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DUI and Traffic Stops: What Passengers Need to Know

On Behalf of | May 4, 2013 | Uncategorized

Reese Witherspoon’s recent arrest for disorderly conduct illustrates the need to properly behave when you are a passenger in a vehicle stopped by the police. Obviously, only the driver can be charged with DUI or a traffic violation, but quite frequently, passengers will end up being charged with offenses as well. Yet a lot of these charges could have been prevented, had the passengers done the right thing, or perhaps more correctly stated, not done the wring thing. Sometimes, the cops force the issue, while other times, such as in Ms. Witherspoon’s case, the passenger brings about her own misfortune. 

Rule number one for passengers: keep your mouth shut. Do not say a word. If the police officer addresses you, invoke your right to remain silent. A lot of times, police will want to check passengers to see if they can find drugs or drug paraphernalia. If the cop asks whether there are any drugs in the car or on your person, do not say yes! You are under no obligation to incriminate yourself or others in the vehicle. You also should not consent to a search of your person. The police can search your person only if they have reason to suspect that you may be armed or they have exigent circumstances. Neither of these factors are likely to be present.

If the passengers are underage, the police will try to determine if they have been drinking. If you are underage and have been drinking, you are under no obligation to confess, even if the cop leads you to believe that it is in your best interest to “come clean” or “be honest.” In a lot of cases, there is insufficient evidence to sustain an underage drinking conviction absent the defendant’s confession.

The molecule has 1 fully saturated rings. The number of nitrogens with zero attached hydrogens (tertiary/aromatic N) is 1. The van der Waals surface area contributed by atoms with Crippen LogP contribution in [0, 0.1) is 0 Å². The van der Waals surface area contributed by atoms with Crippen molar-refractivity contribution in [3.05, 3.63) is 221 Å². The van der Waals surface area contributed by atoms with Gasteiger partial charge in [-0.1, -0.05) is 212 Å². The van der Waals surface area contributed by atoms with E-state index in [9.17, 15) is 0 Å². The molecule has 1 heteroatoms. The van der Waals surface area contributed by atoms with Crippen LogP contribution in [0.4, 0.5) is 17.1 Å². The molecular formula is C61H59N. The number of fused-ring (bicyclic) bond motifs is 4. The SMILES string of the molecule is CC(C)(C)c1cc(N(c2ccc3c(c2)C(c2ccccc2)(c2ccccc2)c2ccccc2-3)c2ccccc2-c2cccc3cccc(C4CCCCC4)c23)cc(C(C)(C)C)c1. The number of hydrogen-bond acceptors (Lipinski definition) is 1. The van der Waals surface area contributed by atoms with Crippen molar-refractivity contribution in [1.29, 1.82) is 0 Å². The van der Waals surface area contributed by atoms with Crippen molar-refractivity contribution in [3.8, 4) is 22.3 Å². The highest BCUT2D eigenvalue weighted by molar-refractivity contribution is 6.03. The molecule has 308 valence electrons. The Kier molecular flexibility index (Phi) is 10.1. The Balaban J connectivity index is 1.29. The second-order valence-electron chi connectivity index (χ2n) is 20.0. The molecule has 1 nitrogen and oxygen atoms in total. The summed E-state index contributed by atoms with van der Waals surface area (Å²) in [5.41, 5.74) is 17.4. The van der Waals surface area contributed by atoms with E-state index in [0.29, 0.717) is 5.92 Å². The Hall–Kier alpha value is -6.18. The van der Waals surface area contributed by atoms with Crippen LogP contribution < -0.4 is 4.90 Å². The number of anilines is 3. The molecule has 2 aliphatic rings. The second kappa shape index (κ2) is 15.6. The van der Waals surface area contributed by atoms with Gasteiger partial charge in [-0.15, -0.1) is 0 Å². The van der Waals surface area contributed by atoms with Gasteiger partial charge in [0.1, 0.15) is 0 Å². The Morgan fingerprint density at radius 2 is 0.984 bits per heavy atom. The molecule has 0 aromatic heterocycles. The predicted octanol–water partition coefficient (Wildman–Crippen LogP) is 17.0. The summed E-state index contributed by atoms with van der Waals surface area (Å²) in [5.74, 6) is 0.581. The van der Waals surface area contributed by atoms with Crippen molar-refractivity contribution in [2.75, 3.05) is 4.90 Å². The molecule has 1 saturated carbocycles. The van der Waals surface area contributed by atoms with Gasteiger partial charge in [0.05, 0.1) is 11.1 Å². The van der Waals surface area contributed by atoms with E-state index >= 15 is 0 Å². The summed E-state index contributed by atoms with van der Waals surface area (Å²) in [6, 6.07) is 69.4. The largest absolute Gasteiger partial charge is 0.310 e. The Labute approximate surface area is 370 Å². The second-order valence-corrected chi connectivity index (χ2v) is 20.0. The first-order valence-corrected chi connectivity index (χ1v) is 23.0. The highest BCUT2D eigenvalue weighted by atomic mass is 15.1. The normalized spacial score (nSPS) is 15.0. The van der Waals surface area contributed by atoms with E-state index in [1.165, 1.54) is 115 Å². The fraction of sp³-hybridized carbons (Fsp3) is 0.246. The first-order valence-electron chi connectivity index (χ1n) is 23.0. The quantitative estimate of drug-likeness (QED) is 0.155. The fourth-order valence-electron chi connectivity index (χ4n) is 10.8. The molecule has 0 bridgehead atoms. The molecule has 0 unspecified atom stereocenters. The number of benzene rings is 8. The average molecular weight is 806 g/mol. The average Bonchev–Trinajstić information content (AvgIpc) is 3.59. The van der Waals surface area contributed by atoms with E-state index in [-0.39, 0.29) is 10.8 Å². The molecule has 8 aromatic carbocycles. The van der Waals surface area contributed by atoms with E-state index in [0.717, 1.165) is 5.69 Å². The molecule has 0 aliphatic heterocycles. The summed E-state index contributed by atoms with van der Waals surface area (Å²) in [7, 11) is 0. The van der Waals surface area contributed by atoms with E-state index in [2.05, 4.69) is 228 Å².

The advice I have given so far is not readily apparent to the average citizen, and that is exactly why so many passengers end up facing charges, which they otherwise could have avoided. This is in marked contrast to Ms. Witherspoon’s recent behavior. It should be readily apparent to everyone what she did wrong. Ms. Witherspoon literally “talked herself into a charge.” This happens more often than you might think in DUI stops, for the simple reason that passengers are often more intoxicated than the driver. In the absence of a designated driver, sometimes the driver is simply the one who is least drunk. Given Ms. Witherspoon’s wholesome reputation in an era where the tabloids will rip apart anyone they can, I believe she is sincere when she says that she never would have been so rude and disrespectful had she not been drunk.

If you are a passenger in a stopped vehicle, you should not let the cops bully you into a confession or into handing over contraband. That is not exactly obvious. Most people, especially easily intimidated, young people, do not realize they can politely decline a police officer’s attempts to have them surrender their constitutional rights. Just as you should not let a cop bully you, you should likewise never try to bully a cop! If that tactic does not work for an internationally known celebrity, it will certainly never work for you.

Matt McClenahen is a criminal defense attorney in State College, PA, with extensive experience in search and seizure issues.

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